1. Give me Big Father over Big Brother any day. Interesting to hear Mark’s comments on episcopal (and arch-deaconal) “surveillance” — during the pandemic I got lots of instructions and injunctions (including the infamous ban on entering my own church to pray, but not for maintenance, security etc.) But in this blizzard of blanket communiques there wasn’t one, not one, piece of personal, proactive pastoral care. By this I mean an email or phone call from my Bishop or Archdeacon just to me and just to ask how I was doing. And to be honest that was the thing that really hurt, more than the panic and overreach (which were at least understandable, if no less unfortunate). At the most difficult time in my 25 years of ordained ministry pastoral care from the hierarchy of the Church was nil. The silence was deafening. Bishop “episcope” means “oversight” but it feels more like “overlooked”.

    Re the Mark of the Beast: many (most? all?) Biblical prophecies have more than one horizon / fulfilment. [Maybe we should call it the Mark(s) of the Beast(s)?] From the numerology of “Nero” to the Nazi’s six-sided yellow stars to quantum dot tattoos*. All of these, I think, had or have the power to regulate who could buy and sell but as we get more and more connected “hiding places” and un-governed areas are disappearing; I’m absolutely not a conspiracy theorist but some measure of “world government” is increasingly possible through technology and technocracy. And Rev 13 is quite specific: ALL people, and the mark “on their right hands or on their foreheads” (although I accept that much of Revelation is spiritual / symbolic that does seem to be a literal branding on named parts of the body.)

    *ID2020’s work is fascinating — especially their development of quantum dot tattoos: invisible to the naked eye and with read/write capabilities, so able to be updated. Perfect for medical records and even financial transactions.

    Here’s a piece from a pro-biohacking site, i.e in favour of implants etc:


      • Why do the nations rage? Are they not like the sea? Chaotic, restless, confused. The beast rising from this metaphorical sea is a description of the principalities and powers coming together in unity and purpose. Red denotes beauty and glamour. Our virtual world is slowly taking shape. It will be like an animal without empathy. It will be like a talking statue. An image made up of wishful thinking. We’re almost there. It doesn’t have to be a person, it could be the sum total of every bit of data turned into a virtual person. Nero was the first iteration.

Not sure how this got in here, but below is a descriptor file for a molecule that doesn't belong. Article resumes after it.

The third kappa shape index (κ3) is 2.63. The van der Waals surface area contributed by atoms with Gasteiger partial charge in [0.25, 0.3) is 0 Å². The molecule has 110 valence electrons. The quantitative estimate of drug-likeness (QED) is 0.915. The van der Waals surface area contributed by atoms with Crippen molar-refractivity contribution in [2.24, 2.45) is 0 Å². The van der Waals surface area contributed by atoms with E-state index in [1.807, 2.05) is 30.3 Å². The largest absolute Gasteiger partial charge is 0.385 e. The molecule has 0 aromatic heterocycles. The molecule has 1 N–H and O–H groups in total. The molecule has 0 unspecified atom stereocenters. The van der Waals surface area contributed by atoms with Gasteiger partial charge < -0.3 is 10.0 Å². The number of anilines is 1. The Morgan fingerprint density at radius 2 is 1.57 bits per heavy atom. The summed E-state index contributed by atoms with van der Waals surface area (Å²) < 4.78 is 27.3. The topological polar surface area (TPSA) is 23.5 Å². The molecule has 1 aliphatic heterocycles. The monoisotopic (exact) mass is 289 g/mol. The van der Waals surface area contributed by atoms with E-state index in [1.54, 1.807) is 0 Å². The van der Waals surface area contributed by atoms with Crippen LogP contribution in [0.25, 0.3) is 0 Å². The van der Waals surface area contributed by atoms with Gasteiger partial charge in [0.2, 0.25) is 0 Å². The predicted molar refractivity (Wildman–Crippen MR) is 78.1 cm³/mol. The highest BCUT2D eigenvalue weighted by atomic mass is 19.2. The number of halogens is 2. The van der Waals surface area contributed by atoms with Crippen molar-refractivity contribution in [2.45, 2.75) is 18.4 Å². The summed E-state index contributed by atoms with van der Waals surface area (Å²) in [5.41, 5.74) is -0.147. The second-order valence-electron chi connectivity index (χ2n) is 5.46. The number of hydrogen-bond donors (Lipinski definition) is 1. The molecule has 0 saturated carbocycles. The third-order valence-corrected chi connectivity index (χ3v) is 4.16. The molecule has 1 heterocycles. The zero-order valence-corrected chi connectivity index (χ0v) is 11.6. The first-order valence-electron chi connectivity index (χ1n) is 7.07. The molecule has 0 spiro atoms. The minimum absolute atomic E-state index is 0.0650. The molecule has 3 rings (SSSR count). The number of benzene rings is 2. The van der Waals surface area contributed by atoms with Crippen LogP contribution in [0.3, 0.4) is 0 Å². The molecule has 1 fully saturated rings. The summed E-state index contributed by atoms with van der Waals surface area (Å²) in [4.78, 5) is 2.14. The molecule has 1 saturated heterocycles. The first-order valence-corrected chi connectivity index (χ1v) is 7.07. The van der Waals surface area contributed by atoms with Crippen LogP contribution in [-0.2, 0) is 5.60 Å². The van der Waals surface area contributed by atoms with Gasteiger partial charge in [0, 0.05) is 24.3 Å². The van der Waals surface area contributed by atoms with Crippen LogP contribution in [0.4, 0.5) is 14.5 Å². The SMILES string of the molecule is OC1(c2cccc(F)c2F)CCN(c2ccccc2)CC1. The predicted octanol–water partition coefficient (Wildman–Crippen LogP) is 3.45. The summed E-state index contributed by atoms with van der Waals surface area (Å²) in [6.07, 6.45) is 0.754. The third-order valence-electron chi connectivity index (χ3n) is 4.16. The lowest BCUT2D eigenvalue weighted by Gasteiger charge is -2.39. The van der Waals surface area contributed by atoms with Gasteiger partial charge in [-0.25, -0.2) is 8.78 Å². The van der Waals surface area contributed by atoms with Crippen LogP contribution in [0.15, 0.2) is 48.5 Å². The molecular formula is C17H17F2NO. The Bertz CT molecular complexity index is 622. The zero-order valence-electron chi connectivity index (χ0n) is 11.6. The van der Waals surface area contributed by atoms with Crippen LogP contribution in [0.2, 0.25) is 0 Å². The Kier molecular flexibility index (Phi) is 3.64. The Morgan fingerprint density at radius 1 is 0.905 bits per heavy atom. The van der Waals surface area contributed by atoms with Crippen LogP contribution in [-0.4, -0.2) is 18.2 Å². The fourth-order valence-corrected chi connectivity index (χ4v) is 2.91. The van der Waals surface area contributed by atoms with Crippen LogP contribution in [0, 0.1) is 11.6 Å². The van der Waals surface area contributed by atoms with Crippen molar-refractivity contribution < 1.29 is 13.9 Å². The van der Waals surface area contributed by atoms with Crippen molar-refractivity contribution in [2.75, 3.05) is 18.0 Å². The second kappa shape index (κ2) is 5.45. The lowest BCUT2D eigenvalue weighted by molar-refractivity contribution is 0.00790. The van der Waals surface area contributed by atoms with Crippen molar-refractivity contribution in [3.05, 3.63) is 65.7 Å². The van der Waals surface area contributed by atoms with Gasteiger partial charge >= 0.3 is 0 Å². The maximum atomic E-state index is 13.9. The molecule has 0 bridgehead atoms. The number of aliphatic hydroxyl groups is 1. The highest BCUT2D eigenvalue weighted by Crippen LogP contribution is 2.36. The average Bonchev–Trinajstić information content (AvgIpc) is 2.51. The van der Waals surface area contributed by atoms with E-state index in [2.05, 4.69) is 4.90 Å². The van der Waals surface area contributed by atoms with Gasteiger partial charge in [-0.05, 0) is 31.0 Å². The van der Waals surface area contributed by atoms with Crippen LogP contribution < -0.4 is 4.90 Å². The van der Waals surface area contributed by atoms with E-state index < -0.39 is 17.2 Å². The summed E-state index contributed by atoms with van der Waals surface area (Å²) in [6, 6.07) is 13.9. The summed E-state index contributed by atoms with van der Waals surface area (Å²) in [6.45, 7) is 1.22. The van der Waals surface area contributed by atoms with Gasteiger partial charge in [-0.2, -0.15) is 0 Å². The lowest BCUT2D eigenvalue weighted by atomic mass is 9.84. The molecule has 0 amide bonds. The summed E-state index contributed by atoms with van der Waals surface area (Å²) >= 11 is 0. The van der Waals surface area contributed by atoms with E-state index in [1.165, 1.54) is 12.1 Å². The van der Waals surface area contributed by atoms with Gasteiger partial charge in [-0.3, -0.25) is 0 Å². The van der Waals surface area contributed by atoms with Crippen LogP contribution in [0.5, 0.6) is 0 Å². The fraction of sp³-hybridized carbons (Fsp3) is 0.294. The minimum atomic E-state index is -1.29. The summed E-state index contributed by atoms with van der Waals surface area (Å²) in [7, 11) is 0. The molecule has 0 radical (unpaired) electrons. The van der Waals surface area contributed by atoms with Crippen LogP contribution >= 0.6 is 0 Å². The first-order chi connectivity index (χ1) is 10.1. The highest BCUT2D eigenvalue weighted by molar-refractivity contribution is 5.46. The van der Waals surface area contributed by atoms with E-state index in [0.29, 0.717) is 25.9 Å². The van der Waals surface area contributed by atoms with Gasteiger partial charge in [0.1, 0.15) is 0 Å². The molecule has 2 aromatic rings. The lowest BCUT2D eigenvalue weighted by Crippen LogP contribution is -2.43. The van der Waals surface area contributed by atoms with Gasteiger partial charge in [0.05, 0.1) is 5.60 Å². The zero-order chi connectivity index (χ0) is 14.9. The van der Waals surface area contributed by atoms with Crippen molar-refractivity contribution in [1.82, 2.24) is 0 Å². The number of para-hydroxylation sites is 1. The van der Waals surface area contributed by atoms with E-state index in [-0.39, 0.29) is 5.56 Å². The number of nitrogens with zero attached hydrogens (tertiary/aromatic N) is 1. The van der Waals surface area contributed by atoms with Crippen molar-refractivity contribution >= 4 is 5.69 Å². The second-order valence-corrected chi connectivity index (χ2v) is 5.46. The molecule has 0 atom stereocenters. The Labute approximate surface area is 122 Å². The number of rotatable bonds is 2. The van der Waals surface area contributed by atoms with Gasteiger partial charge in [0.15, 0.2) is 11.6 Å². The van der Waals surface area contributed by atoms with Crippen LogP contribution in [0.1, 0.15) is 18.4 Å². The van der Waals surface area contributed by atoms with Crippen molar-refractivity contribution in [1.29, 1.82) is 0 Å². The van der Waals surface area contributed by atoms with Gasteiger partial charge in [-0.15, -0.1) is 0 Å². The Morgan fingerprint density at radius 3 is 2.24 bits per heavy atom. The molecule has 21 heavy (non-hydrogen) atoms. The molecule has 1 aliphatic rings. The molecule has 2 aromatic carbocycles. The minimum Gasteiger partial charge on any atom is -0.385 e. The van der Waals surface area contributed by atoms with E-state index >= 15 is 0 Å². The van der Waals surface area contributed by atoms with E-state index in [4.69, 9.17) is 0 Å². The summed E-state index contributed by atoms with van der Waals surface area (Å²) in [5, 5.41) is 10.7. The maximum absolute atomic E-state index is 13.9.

• But of course impressing people with technology has been happening for millennia. Talking statues are well documented in the cults of the first century and since.

          • Yes, the ‘Present age’ has always been full of wonders. AI is deemed sentient by some. How long before insulting a virtual person gets one into trouble?

  2. The Internet doesn’t need Regulation (quis custodiet custodes?), it needs Crushing by Competition – and this will only happen if the Oligarchy is broken up, just as railroads, oil companies and telephone companies were broken up in the US by antitrust legislation. No one company should ever be allowed to hold 10% of information on citizens. Compulsory demergers must happen.
    There never has been a time like today when so much information has been in the hands of so few – and pace Mark Ireland it isn’t just retailers trying to flog us stuff, it is government and other bodies forming ideas of what citizens are like or believe based on their web searches. This is very dangerous, especially in a world of doxxing and shadow banning.
    Ireland referred to Brexit being “influenced ” by internet advertising – I think that’s a bit farfetched since public money – £9 million of taxation – was used to leaflet the nation and the establishment was in lockstep against Brexit. That includes the C of E bishops! Only ex-bishop Mark Rylands supported Brexit – and 66% of self-described Anglicans. (Why are Anglican bishops so atypical of the C of E?)
    Ireland could also have usefully asked about the way internet giants like Google and Twitter ban material thry don’t like (e.g. Hunter Biden’s laptop) or push to the top of the search list sites they prefer (or who pay to get top billing). Google, remember, helped set up Chinese censorship and no doubt assists the CCP in its “social credit” scheme.